How can they get to know you if they don’t know anything ABOUT you?
You want the conversation to go back and forth between you and the other person.
I went to a photo group the other day. My conversation went something like this:
– Hi, what kind of photos do you take?
– Mainly landscape and portrait.
– Oh, cool, I do a lot of landscape as well, but I want to start doing more portraits. What kind of landscape photos do you do?
Here’s what we can learn from that conversation:
It’s not just asking questions nor talking about myself. Ask a simple question about someone, then share a little bit about yourself. Then, ask a question back.
If you only talk about yourself, you come off as self-centered. If you only ask questions, you come off as an interrogator. But most important of all – you don’t give them a chance to GET TO KNOW YOU.
This is super important to make friends – people want to get to know you before they dare to trust you and like you.
5. Keeping in touch with friends without coming off as awkward
For the longest time, I never understood this:
To make friends with someone, we need to spend a lot of TIME with that person.
In one study, it turned out that people spend hundreds of hours with someone before they see that person as a CLOSE FRIEND.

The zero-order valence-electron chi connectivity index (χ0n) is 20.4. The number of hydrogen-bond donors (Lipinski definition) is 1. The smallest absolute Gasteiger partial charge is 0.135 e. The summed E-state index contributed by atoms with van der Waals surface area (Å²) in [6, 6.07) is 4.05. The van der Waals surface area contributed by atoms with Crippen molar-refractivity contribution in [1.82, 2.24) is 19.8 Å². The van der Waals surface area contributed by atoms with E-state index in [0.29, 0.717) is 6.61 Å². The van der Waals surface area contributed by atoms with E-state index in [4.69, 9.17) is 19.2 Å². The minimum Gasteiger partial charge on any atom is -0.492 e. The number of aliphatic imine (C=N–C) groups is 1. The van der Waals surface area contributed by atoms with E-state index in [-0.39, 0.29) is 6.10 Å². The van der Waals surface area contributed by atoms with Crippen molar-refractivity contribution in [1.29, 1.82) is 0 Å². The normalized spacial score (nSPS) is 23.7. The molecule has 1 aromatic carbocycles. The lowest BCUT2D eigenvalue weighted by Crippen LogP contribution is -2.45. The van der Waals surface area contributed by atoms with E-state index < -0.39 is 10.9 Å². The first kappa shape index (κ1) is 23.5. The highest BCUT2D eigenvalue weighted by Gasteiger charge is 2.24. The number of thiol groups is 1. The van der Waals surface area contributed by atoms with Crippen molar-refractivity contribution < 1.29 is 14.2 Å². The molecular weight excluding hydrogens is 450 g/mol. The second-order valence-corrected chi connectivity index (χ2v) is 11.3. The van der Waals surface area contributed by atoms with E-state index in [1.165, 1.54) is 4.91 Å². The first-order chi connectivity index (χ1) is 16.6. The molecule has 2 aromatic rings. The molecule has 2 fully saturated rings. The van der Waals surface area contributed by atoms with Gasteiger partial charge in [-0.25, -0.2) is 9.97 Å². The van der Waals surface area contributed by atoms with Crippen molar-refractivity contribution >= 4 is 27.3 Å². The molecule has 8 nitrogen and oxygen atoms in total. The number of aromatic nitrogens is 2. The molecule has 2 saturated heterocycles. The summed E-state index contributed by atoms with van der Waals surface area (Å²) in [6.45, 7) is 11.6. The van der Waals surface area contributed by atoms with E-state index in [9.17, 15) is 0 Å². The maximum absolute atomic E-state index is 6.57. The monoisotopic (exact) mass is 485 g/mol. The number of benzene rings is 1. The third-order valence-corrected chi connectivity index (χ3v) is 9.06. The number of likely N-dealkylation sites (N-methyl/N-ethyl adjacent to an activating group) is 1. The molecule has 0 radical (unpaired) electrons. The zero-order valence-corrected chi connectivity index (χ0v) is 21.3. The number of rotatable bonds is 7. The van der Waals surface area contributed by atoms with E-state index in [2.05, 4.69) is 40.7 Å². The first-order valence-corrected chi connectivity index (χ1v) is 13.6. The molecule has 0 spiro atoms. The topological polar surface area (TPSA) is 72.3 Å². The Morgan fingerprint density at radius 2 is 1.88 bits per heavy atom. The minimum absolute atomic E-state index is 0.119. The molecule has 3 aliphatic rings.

This means that you can’t just meet a person at a meetup once. You need to keep in touch and meet regularly.
I made really awkward attempts to keep in touch with people.
When I asked, “Do you want to grab a coffee some day..?” I didn’t make it clear WHY I wanted to meet up. They were probably like – “Is he hitting on me, or trying to recruit me to Herbalife?”
The trick is to keep in touch about a COMMONALITY.
In step 2, I explained how to ask slightly personal questions. When you do, you’ll sooner or later come across something you have in common.
For example, I one time met up with a guy who’d read several of the same business books that I’ve read.
That’s a commonality!
We exchanged Facebook, and then I texted him:
“It was really fun talking to you! Want to grab a coffee some day and talk more business stuff? :)”
Do you see what happened there? I used our commonality as a reason for meeting up. This was five years ago, but today, this guy is actually still a great friend of mine!
6. Making friends if you only spend time with a boyfriend or girlfriend
When we get a partner, we risk spending time with that person only.
It’s natural because we get our social needs fulfilled by that person, and then it’s easy to forget about others.
But after a while, we might realize that we need to get out of the house and meet new people. (And maybe get some healthy distance from our partner.)
It’s important to have our own social life, even if we love someone. If you can relate to all this, here’s my advice for you:
Go find a meetup with something YOU are interested in. Not what you AND your partner like – but something that’s just for YOU.
To do that, go to step 1 of this guide and read it extra carefully.
Best of luck with your soon to be friends!